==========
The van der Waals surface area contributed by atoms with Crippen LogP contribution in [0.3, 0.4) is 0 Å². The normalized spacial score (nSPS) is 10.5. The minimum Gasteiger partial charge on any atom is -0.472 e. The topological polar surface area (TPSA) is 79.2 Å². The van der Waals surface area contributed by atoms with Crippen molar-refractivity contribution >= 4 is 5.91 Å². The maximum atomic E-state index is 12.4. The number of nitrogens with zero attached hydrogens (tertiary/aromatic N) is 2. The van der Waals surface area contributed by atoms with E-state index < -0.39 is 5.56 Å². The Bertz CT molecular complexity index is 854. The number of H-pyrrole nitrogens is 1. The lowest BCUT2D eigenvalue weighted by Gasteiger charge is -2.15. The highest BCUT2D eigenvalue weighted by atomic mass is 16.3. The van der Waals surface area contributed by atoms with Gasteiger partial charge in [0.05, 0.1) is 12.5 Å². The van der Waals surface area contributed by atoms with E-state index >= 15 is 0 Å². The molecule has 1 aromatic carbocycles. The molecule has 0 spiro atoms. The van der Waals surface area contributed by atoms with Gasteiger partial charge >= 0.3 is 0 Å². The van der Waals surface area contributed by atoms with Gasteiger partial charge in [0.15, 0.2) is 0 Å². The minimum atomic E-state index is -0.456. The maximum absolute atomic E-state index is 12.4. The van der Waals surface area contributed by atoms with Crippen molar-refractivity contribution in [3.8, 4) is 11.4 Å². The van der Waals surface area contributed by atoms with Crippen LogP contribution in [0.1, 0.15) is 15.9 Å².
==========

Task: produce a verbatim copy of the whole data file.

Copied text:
The van der Waals surface area contributed by atoms with Crippen LogP contribution in [0.3, 0.4) is 0 Å². The normalized spacial score (nSPS) is 10.5. The minimum Gasteiger partial charge on any atom is -0.472 e. The topological polar surface area (TPSA) is 79.2 Å². The van der Waals surface area contributed by atoms with Crippen molar-refractivity contribution >= 4 is 5.91 Å². The maximum atomic E-state index is 12.4. The number of nitrogens with zero attached hydrogens (tertiary/aromatic N) is 2. The van der Waals surface area contributed by atoms with E-state index < -0.39 is 5.56 Å². The Bertz CT molecular complexity index is 854. The number of H-pyrrole nitrogens is 1. The lowest BCUT2D eigenvalue weighted by Gasteiger charge is -2.15. The highest BCUT2D eigenvalue weighted by atomic mass is 16.3. The van der Waals surface area contributed by atoms with Gasteiger partial charge in [0.05, 0.1) is 12.5 Å². The van der Waals surface area contributed by atoms with E-state index >= 15 is 0 Å². The molecule has 1 aromatic carbocycles. The molecule has 0 spiro atoms. The van der Waals surface area contributed by atoms with Gasteiger partial charge >= 0.3 is 0 Å². The van der Waals surface area contributed by atoms with Gasteiger partial charge in [0.15, 0.2) is 0 Å². The minimum atomic E-state index is -0.456. The maximum absolute atomic E-state index is 12.4. The van der Waals surface area contributed by atoms with Crippen molar-refractivity contribution in [3.8, 4) is 11.4 Å². The van der Waals surface area contributed by atoms with Crippen LogP contribution in [0.1, 0.15) is 15.9 Å².